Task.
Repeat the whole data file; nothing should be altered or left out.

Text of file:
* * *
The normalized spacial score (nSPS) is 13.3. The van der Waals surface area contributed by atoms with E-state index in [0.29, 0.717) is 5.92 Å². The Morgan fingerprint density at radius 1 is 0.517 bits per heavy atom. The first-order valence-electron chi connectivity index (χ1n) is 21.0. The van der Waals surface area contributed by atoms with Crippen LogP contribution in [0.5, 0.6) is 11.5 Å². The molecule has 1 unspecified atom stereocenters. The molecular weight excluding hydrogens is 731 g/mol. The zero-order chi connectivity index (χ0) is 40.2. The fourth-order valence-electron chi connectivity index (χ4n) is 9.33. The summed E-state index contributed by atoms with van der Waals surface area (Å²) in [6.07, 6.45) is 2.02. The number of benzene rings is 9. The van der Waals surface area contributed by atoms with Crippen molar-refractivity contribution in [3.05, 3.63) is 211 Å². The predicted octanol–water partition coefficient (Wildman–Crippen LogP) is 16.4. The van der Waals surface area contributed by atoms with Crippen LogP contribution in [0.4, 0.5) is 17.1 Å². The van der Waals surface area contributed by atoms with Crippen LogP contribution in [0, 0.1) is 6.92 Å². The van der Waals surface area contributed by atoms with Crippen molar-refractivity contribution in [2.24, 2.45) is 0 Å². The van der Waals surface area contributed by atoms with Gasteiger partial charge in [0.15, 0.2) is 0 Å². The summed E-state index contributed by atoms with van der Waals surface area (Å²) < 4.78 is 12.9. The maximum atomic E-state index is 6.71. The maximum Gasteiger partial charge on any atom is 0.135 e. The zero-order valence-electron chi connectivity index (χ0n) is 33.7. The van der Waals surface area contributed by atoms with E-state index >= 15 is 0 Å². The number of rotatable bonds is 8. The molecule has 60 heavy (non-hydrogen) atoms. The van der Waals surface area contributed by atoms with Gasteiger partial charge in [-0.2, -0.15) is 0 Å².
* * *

The normalized spacial score (nSPS) is 13.3. The van der Waals surface area contributed by atoms with E-state index in [0.29, 0.717) is 5.92 Å². The Morgan fingerprint density at radius 1 is 0.517 bits per heavy atom. The first-order valence-electron chi connectivity index (χ1n) is 21.0. The van der Waals surface area contributed by atoms with Crippen LogP contribution in [0.5, 0.6) is 11.5 Å². The molecule has 1 unspecified atom stereocenters. The molecular weight excluding hydrogens is 731 g/mol. The zero-order chi connectivity index (χ0) is 40.2. The fourth-order valence-electron chi connectivity index (χ4n) is 9.33. The summed E-state index contributed by atoms with van der Waals surface area (Å²) in [6.07, 6.45) is 2.02. The number of benzene rings is 9. The van der Waals surface area contributed by atoms with Crippen molar-refractivity contribution in [3.05, 3.63) is 211 Å². The predicted octanol–water partition coefficient (Wildman–Crippen LogP) is 16.4. The van der Waals surface area contributed by atoms with Crippen LogP contribution in [0.4, 0.5) is 17.1 Å². The van der Waals surface area contributed by atoms with Crippen LogP contribution in [0, 0.1) is 6.92 Å². The van der Waals surface area contributed by atoms with Crippen molar-refractivity contribution in [2.24, 2.45) is 0 Å². The van der Waals surface area contributed by atoms with Gasteiger partial charge in [0.15, 0.2) is 0 Å². The summed E-state index contributed by atoms with van der Waals surface area (Å²) < 4.78 is 12.9. The maximum atomic E-state index is 6.71. The maximum Gasteiger partial charge on any atom is 0.135 e. The zero-order valence-electron chi connectivity index (χ0n) is 33.7. The van der Waals surface area contributed by atoms with E-state index >= 15 is 0 Å². The number of rotatable bonds is 8. The molecule has 60 heavy (non-hydrogen) atoms. The van der Waals surface area contributed by atoms with Gasteiger partial charge in [-0.2, -0.15) is 0 Å².